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    • April 7, 2019 at 1:59 am

      Forgive, Dear, as it’s healthier for you in the long run — but never, EVER forget.

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  • January 10, 2018 at 11:12 am

    Thank you Kim for an excellent article on Narcs!

    I wish when I was a girl that I had understood what the term narcissistic meant, that way, I would have been able to join the dots and make sense of how I was being treated by both my mother and sister. The two of them were like twins rather than mother and daughter and there was no end to their machinations. The narcissistic abuse has gone on all my life. Mother’s abuse didn’t stop until she died, and by that time I had already shut her out of my life. However, my sister who still survives has only got worse each year of her life. With growing knowledge and the awful experience of growing up with two narcs over a lifetime of abuse, I’ve had to learn to keep a distance. I’m still learning how to respond to her obnoxious behaviors and I’m slowly getting better at it. Kim, your post is another lifeline and stepping stone on my journey to becoming more insightful and informed.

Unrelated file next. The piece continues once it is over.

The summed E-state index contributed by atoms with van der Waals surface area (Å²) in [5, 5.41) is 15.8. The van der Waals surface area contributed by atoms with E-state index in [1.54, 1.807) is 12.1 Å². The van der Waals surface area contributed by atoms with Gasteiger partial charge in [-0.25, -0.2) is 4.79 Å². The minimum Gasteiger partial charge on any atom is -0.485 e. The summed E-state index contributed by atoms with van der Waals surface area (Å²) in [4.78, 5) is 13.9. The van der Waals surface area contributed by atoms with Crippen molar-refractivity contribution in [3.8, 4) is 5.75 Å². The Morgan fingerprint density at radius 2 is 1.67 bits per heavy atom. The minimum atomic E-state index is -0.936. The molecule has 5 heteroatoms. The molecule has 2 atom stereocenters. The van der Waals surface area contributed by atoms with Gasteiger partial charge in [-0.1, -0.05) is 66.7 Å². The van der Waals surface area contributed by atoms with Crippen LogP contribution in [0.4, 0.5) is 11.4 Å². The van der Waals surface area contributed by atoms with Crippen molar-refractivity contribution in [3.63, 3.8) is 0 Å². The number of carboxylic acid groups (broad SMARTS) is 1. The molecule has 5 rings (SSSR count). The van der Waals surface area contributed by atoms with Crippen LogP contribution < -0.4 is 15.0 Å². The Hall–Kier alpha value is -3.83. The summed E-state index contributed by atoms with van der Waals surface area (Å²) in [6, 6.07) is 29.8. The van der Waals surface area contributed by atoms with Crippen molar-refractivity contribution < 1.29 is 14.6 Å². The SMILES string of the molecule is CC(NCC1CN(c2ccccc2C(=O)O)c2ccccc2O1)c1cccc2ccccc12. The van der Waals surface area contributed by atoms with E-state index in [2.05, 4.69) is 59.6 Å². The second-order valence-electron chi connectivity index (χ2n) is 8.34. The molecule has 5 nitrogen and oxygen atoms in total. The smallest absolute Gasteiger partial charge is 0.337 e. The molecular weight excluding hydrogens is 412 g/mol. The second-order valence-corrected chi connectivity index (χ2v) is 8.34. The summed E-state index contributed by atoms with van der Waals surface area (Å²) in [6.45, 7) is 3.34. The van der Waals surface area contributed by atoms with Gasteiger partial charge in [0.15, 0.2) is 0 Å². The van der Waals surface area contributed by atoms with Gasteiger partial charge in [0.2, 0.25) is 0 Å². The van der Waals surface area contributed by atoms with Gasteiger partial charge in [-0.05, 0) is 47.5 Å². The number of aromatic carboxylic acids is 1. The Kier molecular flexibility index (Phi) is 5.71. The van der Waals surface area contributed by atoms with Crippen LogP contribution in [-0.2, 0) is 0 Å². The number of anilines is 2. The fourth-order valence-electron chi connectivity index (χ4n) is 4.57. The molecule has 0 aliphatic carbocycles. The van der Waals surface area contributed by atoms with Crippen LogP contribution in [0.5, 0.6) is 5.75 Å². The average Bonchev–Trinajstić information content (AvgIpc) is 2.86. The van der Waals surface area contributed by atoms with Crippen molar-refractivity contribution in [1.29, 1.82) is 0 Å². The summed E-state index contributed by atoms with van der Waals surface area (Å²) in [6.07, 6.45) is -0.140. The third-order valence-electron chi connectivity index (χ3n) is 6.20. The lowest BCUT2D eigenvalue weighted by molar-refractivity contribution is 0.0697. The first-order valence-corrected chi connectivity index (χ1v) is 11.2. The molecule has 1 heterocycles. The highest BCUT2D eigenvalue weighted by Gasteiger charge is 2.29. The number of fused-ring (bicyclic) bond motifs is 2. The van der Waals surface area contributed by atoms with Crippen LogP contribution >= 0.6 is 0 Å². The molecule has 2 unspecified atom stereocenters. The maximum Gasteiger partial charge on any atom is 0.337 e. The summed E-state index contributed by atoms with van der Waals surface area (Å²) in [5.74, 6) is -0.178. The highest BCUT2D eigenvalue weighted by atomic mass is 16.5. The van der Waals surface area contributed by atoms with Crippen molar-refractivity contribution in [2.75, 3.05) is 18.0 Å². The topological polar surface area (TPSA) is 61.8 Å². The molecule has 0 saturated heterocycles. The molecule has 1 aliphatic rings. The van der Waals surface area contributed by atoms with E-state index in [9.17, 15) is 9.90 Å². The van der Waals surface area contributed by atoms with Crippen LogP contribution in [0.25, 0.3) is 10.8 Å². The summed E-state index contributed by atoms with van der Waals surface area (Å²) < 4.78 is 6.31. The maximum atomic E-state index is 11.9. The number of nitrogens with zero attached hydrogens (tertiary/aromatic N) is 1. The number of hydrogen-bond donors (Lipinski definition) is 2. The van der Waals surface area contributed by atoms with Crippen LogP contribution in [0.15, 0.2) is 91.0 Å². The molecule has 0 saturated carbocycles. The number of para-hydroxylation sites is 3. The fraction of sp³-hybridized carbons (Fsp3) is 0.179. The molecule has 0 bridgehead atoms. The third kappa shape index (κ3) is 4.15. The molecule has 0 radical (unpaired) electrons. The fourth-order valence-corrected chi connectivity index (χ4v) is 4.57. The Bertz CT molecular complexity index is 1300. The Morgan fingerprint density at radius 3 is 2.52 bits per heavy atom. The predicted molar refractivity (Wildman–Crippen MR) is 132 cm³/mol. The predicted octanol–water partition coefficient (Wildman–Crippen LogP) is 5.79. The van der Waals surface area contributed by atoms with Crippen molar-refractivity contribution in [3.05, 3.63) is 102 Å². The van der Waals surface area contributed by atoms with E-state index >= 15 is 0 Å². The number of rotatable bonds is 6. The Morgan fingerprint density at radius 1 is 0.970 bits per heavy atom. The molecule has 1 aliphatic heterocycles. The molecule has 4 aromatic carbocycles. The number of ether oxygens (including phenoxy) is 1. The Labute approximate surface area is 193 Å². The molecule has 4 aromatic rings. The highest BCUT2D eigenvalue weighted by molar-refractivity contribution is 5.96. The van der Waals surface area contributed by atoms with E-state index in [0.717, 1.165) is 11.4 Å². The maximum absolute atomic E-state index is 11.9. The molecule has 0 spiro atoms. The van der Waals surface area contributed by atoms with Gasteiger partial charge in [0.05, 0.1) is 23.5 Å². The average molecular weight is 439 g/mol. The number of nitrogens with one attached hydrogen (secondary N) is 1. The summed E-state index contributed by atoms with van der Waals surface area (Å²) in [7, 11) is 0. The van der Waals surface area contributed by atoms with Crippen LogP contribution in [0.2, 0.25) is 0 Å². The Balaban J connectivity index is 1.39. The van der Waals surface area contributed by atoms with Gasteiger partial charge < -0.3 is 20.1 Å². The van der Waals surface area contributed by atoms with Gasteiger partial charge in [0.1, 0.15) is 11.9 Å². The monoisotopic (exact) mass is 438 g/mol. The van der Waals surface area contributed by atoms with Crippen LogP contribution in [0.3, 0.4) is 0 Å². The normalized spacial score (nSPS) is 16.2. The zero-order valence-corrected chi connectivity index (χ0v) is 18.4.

The pathological lying, denials, accusations, put downs, rubbishing me to other people, blaming me for their sins and things I didn’t say have all taken a heavy toll on me. I’m now 67 and when I look back over my life and all the pain that two narcissists have caused me, I often wonder what it would have been like if I’d had a mother and sister who were normal. Narcissists are persecutors.

    Kim, I intend to print out your post and keep it in my bedside drawer for future reference. It’s definitely a keeper. Thank you very much. With blessing, Heather.